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Below are key drivers of HSBC’s value that present opportunities for upside or downside to the current Trefis price estimate for HSBC:
For additional details, select a driver above or select a division from the interactive Trefis split for HSBC at the top of the page.
HSBC is one of the largest banking and financial services organizations in the world, which provides individuals, corporations, governments, and institutions in 71 countries financial products and services ranging from retail banking, credit cards, corporate and investment banking, custody banking, and wealth management. HSBC earns a bulk of its profits from its operations in Asia, especially in Hong Kong. Over the years, the bank has focused on improving its retail and commercial banking presence in emerging markets such as India, Latin America, and the Middle East.
HSBC is a market leader in nearly every financial service, which includes retail banking, commercial banking, investment banking, wealth management as well as custody banking. The diversified business model, coupled with the bank’s strong global presence, allows HSBC to provide its customers - individual and institutional - a wider range of services. Moreover, the business model also brings in significant cross-selling opportunities that are not readily available to its competitors.
HSBC reported pre-tax profits of just above $5.70 billion on an average for its Retail Banking & Wealth Management (RBWM) operations in Asia-Pacific & MENA regions over the period 2015-2019 from revenues around $11.2 billion – representing an operating margin of over 49% for the period. In comparison, RBWM Europe made less than $500 million over 2015-2018 while the division made losses during 2019. The primary reason for this notable difference in operating efficiency is the bank’s extremely strong presence in Hong Kong and mainland China, where it has been able to achieve economies of scale and scope. On the other hand, the bank’s spread-out network in Europe has resulted in high fixed costs even as slowing economic conditions in the region squeeze the top line.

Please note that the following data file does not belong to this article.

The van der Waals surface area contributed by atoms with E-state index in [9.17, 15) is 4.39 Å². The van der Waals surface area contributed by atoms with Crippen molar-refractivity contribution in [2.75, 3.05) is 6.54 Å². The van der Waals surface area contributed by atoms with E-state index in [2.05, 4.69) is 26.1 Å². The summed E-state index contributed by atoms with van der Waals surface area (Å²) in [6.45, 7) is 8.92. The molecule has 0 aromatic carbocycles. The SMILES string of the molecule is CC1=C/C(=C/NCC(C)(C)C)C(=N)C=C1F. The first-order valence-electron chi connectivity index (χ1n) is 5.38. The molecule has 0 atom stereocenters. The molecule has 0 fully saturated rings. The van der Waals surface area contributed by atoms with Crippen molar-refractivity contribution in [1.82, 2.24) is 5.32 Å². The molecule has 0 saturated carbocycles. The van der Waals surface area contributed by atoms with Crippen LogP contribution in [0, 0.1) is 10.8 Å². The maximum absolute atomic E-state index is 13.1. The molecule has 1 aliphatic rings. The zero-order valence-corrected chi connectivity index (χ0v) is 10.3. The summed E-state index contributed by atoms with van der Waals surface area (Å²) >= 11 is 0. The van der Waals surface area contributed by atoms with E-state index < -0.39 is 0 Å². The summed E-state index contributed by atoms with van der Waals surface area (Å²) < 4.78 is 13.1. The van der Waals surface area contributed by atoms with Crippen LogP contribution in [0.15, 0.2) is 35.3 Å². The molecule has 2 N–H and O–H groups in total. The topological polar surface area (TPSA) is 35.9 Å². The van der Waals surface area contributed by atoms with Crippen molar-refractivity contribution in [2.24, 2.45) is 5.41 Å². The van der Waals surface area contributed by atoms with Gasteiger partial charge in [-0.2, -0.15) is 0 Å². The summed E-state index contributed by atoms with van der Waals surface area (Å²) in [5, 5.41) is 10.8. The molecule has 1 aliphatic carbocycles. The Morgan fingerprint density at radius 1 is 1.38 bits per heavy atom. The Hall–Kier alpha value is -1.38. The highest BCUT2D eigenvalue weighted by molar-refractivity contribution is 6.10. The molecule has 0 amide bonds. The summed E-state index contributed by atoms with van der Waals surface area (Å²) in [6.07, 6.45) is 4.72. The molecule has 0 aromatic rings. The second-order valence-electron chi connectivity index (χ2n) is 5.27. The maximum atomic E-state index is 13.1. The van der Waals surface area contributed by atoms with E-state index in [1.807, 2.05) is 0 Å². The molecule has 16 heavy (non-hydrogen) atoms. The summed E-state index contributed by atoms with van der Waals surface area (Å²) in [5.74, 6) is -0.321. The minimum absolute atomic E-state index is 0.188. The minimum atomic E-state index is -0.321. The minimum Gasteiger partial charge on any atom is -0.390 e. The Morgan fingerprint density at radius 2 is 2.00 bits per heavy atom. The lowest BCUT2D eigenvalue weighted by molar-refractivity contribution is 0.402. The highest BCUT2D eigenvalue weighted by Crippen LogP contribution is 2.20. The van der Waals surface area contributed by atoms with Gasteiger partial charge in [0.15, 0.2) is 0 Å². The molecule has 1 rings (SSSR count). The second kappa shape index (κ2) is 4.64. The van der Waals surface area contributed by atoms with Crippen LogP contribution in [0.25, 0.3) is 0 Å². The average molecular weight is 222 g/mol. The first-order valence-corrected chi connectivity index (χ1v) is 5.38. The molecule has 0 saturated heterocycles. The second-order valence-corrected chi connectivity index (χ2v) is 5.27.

The British government has confirmed its backing of the stringent recommendations for U.K.-based banks laid out by the ICB late in 2011. The legislation has forced HSBC to face several difficult decisions owing to the “ring-fencing” recommendation that seeks to separate retail and investment banking operations by the end of 2019.
In response to worsening conditions in global credit markets and the threat of economic downturns, central banks across the globe slashed interest rates to entice banks to lend money. The U.S. Federal Reserve cut its target federal funds rate from 2% in July 2008 to 0.25% in July 2009 and kept it at near-zero levels for more than six years before hiking the figure by 25 basis points in December 2015. The Fed increased the interest rate to 2.25% in 2018, but the rates still remain below the historical average level. However, the Fed has again cut interest rates by 225 basis points since 2019 and interest rates are now again at near-zero levels.
Deposit-taking banks like HSBC stand to benefit from these rate cuts since interest rates represent the cost of borrowing money, meaning that lower rates make it cheaper for people to take out loans and use other credit products offered by financial services firms.
As economic conditions eventually improve, we expect that investors’ risk appetites will also increase, which should drive investment and demand for wealth management services. Long term trends, including the ongoing shift from state pension dependency to private retirement funding, aging populations in mature markets, and growing wealth in emerging economies, will also positively impact revenues and assets under management. However, the outbreak of coronavirus has adversely impacted economic recovery. The current impact of COVID-19 cannot be ascertained, but we expect growth to remain muted for at least the next few quarters.